Electroweak symmetry nonrestoration up to high temperatures well above the electroweak scale offers new alternatives for baryogenesis. We propose a new approach for electroweak symmetry nonrestoration via an inert Higgs sector that couples to the Standard Model Higgs as well as an extended scalar singlet sector. We implement renormalization group improvements and thermal resummation, necessary to evaluate the effective potential spanning over a broad range of energy scales and temperatures. We present examples of benchmark scenarios that allow for electroweak symmetry nonrestoration all the way up to hundreds of TeV temperatures and also feature suppressed sphaleron washout factors down to the electroweak scale. Our method for transmitting the Standard Model broken electroweak symmetry to an inert Higgs sector has several intriguing implications for (electroweak) baryogenesis and early universe thermal histories and can be scrutinized through Higgs physics phenomenology and electroweak precision measurements at the HL-LHC.
Bibliographical noteFunding Information:
We thank N. Blinov, C. Hill, A. Long, M. Perelstein, and C. Wagner for helpful discussions at various stages of this project. C. K. acknowledges the support of the Alexander von Humboldt Foundation and the Grant No. DE-SC0010008 from the U.S. Department of Energy. Y. W. acknowledges the support of the Fermilab/University of Chicago Graduate Student Collaborative Research Award. This manuscript has been authored by Fermi Research Alliance, LLC, under Contract No. DE-AC02-07CH11359 with the U.S. Department of Energy, Office of Science, Office of High Energy Physics. M. C., C. K., and Z. L. would like to thank the Aspen Center for Physics, which is supported by National Science Foundation Grant No. PHY-1607611, where part of the study was performed. Z. L. was supported in part by the National Science Foundation under Grant No. PHY-1914731 at University of Maryland and by the Maryland Center for Fundamental Physics. In this work, we used Mathematica and the numpy , s ci p y , matplotlib , pandas , and cosmotransitions software packages. We wrote the main code in python , which is available at .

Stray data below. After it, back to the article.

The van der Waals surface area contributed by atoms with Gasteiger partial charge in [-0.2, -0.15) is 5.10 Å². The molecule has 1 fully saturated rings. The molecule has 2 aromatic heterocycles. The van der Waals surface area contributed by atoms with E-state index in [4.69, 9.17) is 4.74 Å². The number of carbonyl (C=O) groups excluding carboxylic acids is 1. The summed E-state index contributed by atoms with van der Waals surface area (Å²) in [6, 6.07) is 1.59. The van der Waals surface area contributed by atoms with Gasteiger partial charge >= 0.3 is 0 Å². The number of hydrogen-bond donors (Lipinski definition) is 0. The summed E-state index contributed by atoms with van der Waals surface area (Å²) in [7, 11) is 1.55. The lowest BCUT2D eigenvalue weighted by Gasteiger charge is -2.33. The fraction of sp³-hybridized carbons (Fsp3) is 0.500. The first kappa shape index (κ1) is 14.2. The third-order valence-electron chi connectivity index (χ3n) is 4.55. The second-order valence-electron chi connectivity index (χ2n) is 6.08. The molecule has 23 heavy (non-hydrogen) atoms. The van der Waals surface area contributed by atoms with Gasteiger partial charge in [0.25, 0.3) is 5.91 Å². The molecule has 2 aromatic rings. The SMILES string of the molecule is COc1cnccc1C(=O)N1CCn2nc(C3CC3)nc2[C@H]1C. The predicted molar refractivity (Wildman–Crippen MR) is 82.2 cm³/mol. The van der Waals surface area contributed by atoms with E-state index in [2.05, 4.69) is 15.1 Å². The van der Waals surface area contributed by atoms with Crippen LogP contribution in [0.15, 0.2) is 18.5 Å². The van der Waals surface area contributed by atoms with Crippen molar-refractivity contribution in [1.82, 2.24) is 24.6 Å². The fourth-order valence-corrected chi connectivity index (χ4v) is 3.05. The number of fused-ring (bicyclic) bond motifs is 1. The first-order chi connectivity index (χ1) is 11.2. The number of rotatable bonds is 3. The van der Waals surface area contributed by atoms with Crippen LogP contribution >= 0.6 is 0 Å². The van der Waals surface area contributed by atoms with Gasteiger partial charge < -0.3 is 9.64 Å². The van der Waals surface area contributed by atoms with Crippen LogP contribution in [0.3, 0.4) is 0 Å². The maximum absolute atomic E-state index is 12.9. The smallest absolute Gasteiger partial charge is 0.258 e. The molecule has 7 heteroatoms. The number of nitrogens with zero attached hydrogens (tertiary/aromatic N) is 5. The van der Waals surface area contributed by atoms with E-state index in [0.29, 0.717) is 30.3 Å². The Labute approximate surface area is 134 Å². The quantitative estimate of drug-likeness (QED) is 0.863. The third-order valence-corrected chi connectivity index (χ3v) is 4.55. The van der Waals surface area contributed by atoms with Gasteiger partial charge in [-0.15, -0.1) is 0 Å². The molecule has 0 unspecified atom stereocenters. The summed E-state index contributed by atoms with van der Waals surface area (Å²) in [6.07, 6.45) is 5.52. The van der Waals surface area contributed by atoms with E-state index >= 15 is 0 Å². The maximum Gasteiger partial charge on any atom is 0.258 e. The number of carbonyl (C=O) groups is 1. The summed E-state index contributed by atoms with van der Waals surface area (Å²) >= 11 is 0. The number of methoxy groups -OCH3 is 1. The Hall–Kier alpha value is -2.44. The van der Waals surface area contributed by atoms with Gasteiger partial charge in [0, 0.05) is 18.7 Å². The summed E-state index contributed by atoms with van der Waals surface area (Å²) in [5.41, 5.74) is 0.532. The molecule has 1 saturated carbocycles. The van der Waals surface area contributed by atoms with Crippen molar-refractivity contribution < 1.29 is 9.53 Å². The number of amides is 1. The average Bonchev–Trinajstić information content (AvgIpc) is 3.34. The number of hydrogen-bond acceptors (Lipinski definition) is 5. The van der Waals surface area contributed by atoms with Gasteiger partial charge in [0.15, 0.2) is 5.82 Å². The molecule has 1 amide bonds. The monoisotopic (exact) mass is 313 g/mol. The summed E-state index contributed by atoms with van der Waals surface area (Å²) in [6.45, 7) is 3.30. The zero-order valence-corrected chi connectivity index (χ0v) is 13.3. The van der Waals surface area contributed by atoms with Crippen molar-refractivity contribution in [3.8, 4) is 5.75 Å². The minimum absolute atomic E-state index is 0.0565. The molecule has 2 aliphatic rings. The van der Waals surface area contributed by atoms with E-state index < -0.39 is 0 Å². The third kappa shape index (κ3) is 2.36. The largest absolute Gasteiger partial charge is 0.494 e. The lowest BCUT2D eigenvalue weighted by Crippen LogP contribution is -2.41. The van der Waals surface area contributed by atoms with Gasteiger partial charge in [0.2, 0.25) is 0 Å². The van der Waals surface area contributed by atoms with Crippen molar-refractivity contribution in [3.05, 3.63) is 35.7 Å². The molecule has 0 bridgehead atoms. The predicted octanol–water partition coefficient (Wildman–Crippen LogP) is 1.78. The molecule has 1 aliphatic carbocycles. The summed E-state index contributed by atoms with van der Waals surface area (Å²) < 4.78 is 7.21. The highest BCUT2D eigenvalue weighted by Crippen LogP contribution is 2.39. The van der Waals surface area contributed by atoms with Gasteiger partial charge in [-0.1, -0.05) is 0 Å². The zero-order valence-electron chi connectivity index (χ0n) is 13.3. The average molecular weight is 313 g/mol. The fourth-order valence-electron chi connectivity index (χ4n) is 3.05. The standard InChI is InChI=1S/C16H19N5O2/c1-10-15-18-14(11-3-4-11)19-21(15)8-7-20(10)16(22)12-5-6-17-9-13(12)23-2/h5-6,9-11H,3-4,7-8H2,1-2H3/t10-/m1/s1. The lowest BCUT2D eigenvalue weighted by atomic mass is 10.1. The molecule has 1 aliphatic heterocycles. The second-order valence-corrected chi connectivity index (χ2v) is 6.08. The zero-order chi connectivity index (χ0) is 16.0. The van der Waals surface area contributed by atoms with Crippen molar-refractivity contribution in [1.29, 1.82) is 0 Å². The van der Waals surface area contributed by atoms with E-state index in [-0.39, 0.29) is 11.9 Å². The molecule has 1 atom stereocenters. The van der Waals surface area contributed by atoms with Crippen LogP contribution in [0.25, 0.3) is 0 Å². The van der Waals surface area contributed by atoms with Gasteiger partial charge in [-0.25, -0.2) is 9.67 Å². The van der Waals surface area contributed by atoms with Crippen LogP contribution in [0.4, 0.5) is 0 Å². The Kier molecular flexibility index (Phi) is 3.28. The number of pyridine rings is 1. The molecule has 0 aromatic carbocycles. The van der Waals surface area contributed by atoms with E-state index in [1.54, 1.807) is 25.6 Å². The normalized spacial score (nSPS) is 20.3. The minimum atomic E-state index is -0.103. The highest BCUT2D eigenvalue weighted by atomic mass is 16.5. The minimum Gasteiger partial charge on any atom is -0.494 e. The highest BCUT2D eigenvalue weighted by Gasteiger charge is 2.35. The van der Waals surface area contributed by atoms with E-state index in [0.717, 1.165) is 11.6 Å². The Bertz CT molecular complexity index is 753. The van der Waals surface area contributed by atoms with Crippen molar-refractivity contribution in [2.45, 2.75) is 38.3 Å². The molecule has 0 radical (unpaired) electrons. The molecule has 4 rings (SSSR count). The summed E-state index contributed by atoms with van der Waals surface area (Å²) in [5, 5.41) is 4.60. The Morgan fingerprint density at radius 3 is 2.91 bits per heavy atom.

© 2021 authors. Published by the American Physical Society.